Hey there, time traveller!
This article was published 13/7/2019 (189 days ago), so information in it may no longer be current.
The message this week to farmers from councils representing key commodities grown on Canadian farms was clear: don’t shoot yourselves in the foot for the sake of expediency.
The Canola Council of Canada, Cereals Canada and Pulse Canada jointly issued a release calling on farmers to stop treating the commonly used herbicide glyphosate as a desiccant — a substance used as a drying agent.
"Glyphosate is an effective tool for pre-harvest perennial weed control, but is not to be used as a desiccant," Greg Bartley, manager for crop protection and crop quality at Pulse Canada, said in a release.
"Improper or off-label use can leave residues that exceed maximum allowable limits and put crop marketability at risk."
It’s a fine line that some farmers still dare to cross.
Hence the now-annual campaign, complete with a website that offers farmers tips and calculator tools to support the right decision.
Glyphosate, also known as Roundup but sold under numerous generic labels, can help control weeds that are still growing when the crop is ready to harvest.
Those green and growing weeds can plug up equipment and affect stored grain quality as they decompose in the bin. Herbicides are used to kill them so they are dried down at the time of harvest.
But it can also have a desiccant effect on the crop — even though this herbicide was not intended for that, and there are products registered as desiccants for that purpose.
The problem that’s created when farmers use glyphosate in that way is that it can leave residues in the seed, which will cause some customers to reject it.
It can also affect the processing characteristics of the crop. Malting barley buyers and some oat processors will not buy commodities that have been treated pre-harvest with the herbicide.
On crops such as canola, farmers are advised to use glyphosate to go after those green weeds only when the least mature areas of the field are virtually dry (less than 30 per cent moisture) and ready for harvest. They must also adhere to a pre-harvest interval — usually around seven days — before proceeding with harvest.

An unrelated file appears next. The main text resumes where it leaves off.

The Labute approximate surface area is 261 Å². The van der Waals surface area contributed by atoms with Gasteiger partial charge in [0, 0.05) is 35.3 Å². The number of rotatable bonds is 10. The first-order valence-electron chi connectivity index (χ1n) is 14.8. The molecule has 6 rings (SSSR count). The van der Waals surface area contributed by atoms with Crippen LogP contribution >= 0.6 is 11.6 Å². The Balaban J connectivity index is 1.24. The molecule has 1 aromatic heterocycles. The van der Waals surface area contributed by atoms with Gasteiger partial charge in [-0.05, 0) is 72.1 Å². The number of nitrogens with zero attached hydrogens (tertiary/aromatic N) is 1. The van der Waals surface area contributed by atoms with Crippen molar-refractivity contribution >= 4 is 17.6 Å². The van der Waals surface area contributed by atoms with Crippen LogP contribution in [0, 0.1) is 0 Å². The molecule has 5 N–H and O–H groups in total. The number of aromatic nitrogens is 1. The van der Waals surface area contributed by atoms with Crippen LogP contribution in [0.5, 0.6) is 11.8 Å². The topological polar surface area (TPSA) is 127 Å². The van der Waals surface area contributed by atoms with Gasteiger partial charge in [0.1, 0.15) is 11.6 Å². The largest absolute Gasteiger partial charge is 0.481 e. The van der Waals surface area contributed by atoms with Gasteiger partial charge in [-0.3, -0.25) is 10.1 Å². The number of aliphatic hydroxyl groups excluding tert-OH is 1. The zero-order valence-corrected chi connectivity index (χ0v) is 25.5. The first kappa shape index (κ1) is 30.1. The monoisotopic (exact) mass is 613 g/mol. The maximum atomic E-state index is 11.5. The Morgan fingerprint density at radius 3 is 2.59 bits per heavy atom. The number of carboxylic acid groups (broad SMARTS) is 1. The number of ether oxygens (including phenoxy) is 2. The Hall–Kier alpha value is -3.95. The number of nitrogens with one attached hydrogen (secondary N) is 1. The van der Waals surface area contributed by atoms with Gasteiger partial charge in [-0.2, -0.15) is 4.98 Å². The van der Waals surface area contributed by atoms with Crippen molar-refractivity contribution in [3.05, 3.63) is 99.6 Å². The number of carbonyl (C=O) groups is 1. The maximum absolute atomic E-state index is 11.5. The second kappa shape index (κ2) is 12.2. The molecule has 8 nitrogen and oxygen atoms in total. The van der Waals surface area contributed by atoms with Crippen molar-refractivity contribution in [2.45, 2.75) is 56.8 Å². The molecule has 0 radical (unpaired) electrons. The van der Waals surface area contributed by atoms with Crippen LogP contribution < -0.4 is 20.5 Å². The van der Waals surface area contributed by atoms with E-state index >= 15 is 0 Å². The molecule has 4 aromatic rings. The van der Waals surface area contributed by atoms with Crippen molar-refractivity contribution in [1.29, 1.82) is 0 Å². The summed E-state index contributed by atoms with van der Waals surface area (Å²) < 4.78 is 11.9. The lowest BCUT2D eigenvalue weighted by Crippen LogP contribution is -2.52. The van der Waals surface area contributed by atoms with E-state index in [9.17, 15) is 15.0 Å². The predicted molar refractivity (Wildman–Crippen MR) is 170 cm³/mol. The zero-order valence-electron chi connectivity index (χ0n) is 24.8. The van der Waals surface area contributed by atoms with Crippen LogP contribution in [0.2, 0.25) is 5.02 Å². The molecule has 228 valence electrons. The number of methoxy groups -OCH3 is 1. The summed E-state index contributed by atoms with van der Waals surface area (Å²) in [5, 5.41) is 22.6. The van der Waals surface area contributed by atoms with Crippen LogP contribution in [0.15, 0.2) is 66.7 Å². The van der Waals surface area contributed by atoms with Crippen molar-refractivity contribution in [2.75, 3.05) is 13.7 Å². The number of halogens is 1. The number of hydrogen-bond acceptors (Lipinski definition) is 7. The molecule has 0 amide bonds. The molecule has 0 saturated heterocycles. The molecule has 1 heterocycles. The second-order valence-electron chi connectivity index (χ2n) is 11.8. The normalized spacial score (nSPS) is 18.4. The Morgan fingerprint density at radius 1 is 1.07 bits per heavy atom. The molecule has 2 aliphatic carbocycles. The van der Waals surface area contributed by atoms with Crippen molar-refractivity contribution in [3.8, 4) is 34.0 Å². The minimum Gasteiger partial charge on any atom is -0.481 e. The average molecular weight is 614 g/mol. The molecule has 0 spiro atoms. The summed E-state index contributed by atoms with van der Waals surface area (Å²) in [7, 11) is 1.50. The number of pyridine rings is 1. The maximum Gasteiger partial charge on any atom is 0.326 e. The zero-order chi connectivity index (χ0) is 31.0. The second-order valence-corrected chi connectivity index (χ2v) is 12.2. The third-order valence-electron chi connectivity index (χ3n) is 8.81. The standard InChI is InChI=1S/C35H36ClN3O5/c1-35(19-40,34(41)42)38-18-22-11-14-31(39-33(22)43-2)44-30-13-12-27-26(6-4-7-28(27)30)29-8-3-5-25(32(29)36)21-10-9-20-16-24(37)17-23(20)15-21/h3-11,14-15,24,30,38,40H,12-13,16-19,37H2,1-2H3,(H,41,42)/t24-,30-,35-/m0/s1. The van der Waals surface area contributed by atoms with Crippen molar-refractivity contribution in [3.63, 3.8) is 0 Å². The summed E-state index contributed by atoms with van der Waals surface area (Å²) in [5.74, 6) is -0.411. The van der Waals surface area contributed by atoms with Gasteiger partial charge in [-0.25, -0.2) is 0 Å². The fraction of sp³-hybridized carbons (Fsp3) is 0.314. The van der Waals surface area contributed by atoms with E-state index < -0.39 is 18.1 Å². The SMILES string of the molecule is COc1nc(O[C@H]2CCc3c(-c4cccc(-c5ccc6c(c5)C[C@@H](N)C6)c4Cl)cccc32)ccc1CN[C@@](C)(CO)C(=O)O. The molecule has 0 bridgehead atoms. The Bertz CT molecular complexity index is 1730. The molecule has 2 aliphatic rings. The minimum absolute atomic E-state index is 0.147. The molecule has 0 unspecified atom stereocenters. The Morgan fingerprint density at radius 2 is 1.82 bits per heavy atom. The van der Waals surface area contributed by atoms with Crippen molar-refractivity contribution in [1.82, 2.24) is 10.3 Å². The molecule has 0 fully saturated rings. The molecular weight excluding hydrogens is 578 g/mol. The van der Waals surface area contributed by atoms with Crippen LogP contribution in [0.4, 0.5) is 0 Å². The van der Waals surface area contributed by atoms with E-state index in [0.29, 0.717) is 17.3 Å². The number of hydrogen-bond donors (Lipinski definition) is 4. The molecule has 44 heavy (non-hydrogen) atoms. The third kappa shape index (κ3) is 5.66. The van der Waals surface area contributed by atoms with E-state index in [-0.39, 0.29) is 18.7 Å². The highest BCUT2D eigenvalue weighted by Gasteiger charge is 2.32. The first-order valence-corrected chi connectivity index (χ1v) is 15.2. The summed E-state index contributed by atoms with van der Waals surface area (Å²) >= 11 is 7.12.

Seven days can seem excruciatingly long when you have a lot of acres to harvest in a short time. However, the warnings are clear for those farmers tempted to bend the rules.
For starters, customers are watching. There are different standards for residues in place in different parts of the world. But whatever those standards are, the ability to detect residues is like never before.
The technology in use today can pick residues at one part per billion — the equivalent of nine seeds in a super-B truckload. If the allowable limit is zero, which is the case in many countries, that whole load would be rejected.
As Prairie farmers know from their experiences with China lately, buyers aren’t afraid to walk away from a supplier. And there is not much you can do to force a customer to buy from you.
Despite its benefits, glyphosate has become like the poster child for all that is wrong with modern agriculture in non-farmers’ eyes.
With consumer groups now testing processed foods for residues, processors are on high alert.
"We know that glyphosate is under increased customer scrutiny, but by using the product correctly, growers can help to ensure the quality and safety of Canadian canola, cereals and pulse crops, and keep markets open for all," Brenna Mahoney, director of communications and stakeholder relations at Cereals Canada, said in this week’s appeal to farmers.
Regulators are watching, too. "This level of scrutiny has the potential to impact the way the product can be used in Canada in the future. By following the steps listed above, Canadian farmers can do their part to demonstrate responsible product use and protect the investments they have made in their crop," the statement said.
The message is getting through. Gone are the days when extension workers and farmers followed a "wink wink, nudge nudge" protocol when discussing off-label uses of products.
The risk of being called out and the cost of a customer rejection are too high.
Laura Rance is vice-president of content for Glacier FarmMedia. She can be reached at firstname.lastname@example.org.
Laura Rance is editorial director at Farm Business Communications.